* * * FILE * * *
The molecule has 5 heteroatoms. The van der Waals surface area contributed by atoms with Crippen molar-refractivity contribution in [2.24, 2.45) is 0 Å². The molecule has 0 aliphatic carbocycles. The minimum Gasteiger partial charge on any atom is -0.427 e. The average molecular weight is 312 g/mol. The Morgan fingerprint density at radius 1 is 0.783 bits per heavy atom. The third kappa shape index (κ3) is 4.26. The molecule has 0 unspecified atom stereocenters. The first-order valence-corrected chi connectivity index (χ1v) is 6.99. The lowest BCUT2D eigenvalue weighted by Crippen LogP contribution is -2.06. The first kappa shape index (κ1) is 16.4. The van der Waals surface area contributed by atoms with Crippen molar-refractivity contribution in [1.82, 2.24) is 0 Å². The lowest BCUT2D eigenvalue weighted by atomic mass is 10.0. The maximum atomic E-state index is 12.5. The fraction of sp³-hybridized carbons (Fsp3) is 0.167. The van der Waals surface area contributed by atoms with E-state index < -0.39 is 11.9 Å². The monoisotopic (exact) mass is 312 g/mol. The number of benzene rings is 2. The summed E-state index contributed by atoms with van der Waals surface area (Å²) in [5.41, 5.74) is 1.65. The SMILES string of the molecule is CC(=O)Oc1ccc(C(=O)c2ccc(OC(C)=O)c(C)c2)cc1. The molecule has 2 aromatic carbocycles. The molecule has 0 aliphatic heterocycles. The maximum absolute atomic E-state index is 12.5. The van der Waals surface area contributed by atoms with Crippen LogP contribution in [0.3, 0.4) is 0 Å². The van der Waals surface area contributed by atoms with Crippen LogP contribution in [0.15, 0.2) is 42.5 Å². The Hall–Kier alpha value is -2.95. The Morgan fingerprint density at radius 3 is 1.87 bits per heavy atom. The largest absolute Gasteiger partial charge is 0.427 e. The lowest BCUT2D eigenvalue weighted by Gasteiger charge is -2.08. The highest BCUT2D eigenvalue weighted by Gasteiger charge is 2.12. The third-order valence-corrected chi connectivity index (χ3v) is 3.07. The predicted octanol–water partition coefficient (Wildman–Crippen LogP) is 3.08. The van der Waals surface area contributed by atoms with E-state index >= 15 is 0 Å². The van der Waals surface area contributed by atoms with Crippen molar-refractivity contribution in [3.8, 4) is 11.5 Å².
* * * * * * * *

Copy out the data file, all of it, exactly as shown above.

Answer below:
The molecule has 5 heteroatoms. The van der Waals surface area contributed by atoms with Crippen molar-refractivity contribution in [2.24, 2.45) is 0 Å². The molecule has 0 aliphatic carbocycles. The minimum Gasteiger partial charge on any atom is -0.427 e. The average molecular weight is 312 g/mol. The Morgan fingerprint density at radius 1 is 0.783 bits per heavy atom. The third kappa shape index (κ3) is 4.26. The molecule has 0 unspecified atom stereocenters. The first-order valence-corrected chi connectivity index (χ1v) is 6.99. The lowest BCUT2D eigenvalue weighted by Crippen LogP contribution is -2.06. The first kappa shape index (κ1) is 16.4. The van der Waals surface area contributed by atoms with Crippen molar-refractivity contribution in [1.82, 2.24) is 0 Å². The lowest BCUT2D eigenvalue weighted by atomic mass is 10.0. The maximum atomic E-state index is 12.5. The fraction of sp³-hybridized carbons (Fsp3) is 0.167. The van der Waals surface area contributed by atoms with E-state index < -0.39 is 11.9 Å². The monoisotopic (exact) mass is 312 g/mol. The number of benzene rings is 2. The summed E-state index contributed by atoms with van der Waals surface area (Å²) in [5.41, 5.74) is 1.65. The SMILES string of the molecule is CC(=O)Oc1ccc(C(=O)c2ccc(OC(C)=O)c(C)c2)cc1. The molecule has 2 aromatic carbocycles. The molecule has 0 aliphatic heterocycles. The maximum absolute atomic E-state index is 12.5. The van der Waals surface area contributed by atoms with Crippen LogP contribution in [0.3, 0.4) is 0 Å². The van der Waals surface area contributed by atoms with Crippen LogP contribution in [0.15, 0.2) is 42.5 Å². The Hall–Kier alpha value is -2.95. The Morgan fingerprint density at radius 3 is 1.87 bits per heavy atom. The largest absolute Gasteiger partial charge is 0.427 e. The lowest BCUT2D eigenvalue weighted by Gasteiger charge is -2.08. The highest BCUT2D eigenvalue weighted by Gasteiger charge is 2.12. The third-order valence-corrected chi connectivity index (χ3v) is 3.07. The predicted octanol–water partition coefficient (Wildman–Crippen LogP) is 3.08. The van der Waals surface area contributed by atoms with E-state index >= 15 is 0 Å². The van der Waals surface area contributed by atoms with Crippen molar-refractivity contribution in [3.8, 4) is 11.5 Å².